If the Palestinians ever relied on U.S. rhetoric to assist them in achieving the basic human rights that all people are entitled to, they were certainly to be disappointed.
Following World War II, the world was anxious to make some kind of reparation to the Jewish people for the Holocaust. U.N. General Assembly Resolution 181, passed on Nov. 29, 1947, effectively partitioned Palestine into two states.
It is difficult to properly quantify the degree of injustice that this entailed. “Although Jews owned only about seven percent of the land in Palestine and constituted about 33 percent of the population, Israel was established on 78 percent of Palestine,” according to the Institute for Middle East Understanding. Hundreds of thousands of Palestinians were driven from their homes, with no voice in the decision that evicted them, no reparation for the loss of their homes and lands, and nowhere to go but refugee camps.
By this time, Harry S. Truman was president, and he offered full consent for this plan for reasons that will be familiar to readers today: He was subjected to intense lobbying by the Zionist lobby. He also felt that by supporting the establishment of Israel, he would be in a better position to be elected to a full term as president, having ascended to that office upon the death of President Franklin D. Roosevelt. Lobbying and political considerations then, as now, trump human rights every time.
Mr. Truman was elected president in his own right in 1948, and was succeeded four years later by Gen. Dwight D. Eisenhower, who named John Foster Dulles as his secretary of state.
Mr. Dulles was familiar with the Palestine-Israel situation, and his sympathies clearly rested with Israel. In 1944, he played an active role in seeing that the platform of the Republican Party included support for a Jewish commonwealth in Palestine, and also that the platform called for the protection of Jewish political rights. Years later, he exerted a strong influence on the president under whom he served, setting the tone for the Eisenhower administration’s attitude toward Israel and Palestine.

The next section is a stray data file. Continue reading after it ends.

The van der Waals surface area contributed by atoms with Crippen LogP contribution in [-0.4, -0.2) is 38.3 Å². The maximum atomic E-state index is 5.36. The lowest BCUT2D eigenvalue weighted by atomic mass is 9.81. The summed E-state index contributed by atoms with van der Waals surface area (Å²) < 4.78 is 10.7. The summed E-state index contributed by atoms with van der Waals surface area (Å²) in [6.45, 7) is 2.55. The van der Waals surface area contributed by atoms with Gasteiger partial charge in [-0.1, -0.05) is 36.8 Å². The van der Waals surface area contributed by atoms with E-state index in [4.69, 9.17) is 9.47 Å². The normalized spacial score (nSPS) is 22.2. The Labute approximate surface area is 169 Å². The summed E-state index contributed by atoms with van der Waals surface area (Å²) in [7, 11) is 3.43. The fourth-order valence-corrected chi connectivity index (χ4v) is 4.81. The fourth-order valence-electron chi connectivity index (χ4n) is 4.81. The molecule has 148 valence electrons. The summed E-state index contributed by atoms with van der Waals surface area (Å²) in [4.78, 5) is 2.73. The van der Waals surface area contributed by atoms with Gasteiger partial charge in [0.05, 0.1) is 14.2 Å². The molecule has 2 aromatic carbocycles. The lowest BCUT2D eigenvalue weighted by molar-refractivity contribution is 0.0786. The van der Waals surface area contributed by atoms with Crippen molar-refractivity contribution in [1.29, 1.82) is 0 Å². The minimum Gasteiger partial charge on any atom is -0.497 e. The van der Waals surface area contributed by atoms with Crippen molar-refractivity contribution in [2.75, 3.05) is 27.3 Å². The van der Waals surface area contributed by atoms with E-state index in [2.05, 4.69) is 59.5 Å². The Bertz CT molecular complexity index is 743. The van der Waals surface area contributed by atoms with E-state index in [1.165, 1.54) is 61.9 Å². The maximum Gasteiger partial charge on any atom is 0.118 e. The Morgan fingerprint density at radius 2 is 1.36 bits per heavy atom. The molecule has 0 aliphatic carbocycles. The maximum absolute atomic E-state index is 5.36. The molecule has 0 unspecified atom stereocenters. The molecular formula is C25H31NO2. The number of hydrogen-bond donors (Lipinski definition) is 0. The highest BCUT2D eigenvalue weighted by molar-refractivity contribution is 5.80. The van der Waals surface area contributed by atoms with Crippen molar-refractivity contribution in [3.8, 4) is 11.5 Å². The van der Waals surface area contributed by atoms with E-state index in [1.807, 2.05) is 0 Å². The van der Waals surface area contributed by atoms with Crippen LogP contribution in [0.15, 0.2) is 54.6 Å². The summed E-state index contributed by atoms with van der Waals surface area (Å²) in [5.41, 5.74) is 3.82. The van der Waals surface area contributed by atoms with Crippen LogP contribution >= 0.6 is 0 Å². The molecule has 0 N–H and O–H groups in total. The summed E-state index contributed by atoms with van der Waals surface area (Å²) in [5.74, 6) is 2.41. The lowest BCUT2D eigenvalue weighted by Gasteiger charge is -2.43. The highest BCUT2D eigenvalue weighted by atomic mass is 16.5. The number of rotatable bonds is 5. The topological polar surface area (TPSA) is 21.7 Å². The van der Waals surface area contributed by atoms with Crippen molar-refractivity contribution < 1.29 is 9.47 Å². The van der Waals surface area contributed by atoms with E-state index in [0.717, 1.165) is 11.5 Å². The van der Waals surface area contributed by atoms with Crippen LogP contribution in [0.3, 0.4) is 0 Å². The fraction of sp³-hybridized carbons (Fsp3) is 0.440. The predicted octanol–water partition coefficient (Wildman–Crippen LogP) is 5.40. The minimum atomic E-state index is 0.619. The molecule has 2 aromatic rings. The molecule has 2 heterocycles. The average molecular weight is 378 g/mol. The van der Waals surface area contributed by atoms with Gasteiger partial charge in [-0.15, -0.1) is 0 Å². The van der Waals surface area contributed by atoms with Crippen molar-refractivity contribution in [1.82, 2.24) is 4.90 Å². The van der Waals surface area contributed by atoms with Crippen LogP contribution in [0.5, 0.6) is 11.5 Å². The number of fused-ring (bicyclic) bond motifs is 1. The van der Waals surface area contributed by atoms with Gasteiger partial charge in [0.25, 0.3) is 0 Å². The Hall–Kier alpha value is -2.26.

Kennedy, Johnson, Nixon, Ford, Carter
Things appeared to take a turn with the administration of John F. Kennedy, who showed support for the right of return for refugees, as described in Paragraph 11 of U.N. General Assembly Resolution 194 of Dec. 11, 1948. That resolution affirms that “the refugees wishing to return to their homes and live in peace with their neighbors should be permitted to do so at the earliest practicable date, and that compensation should be paid for the property of those choosing not to return and for loss of or damage to property which, under principles of international law or in equity, should be made good by the Government or authorities responsible.”
Israel, under David Ben-Gurion, used what has become a tried and true method to oppose this measure: The state’s founder and first prime minister called it a threat to Israel’s national security.
Ultimately, Resolution 194 passed, but has yet to have any effect.
Despite his apparent support for Palestinian refugees, Mr. Kennedy was the first president to elevate the U.S.-Israel relationship from that of simply two allies to a more enhanced bond. Speaking to the Zionist Organization of America three months before his election, he said, “Friendship for Israel is not a partisan matter, it is a national commitment.”
Following Mr. Kennedy’s assassination in 1963, he was succeeded by Lyndon B. Johnson, who did not share his predecessor’s interest in resolving the refugee problem. The Democratic Party Platform of 1964, the year Mr. Johnson was elected president, included a provision to “encourage the resettlement of Arab refugees in lands where there is room and opportunity.” All talk of the right of return ceased.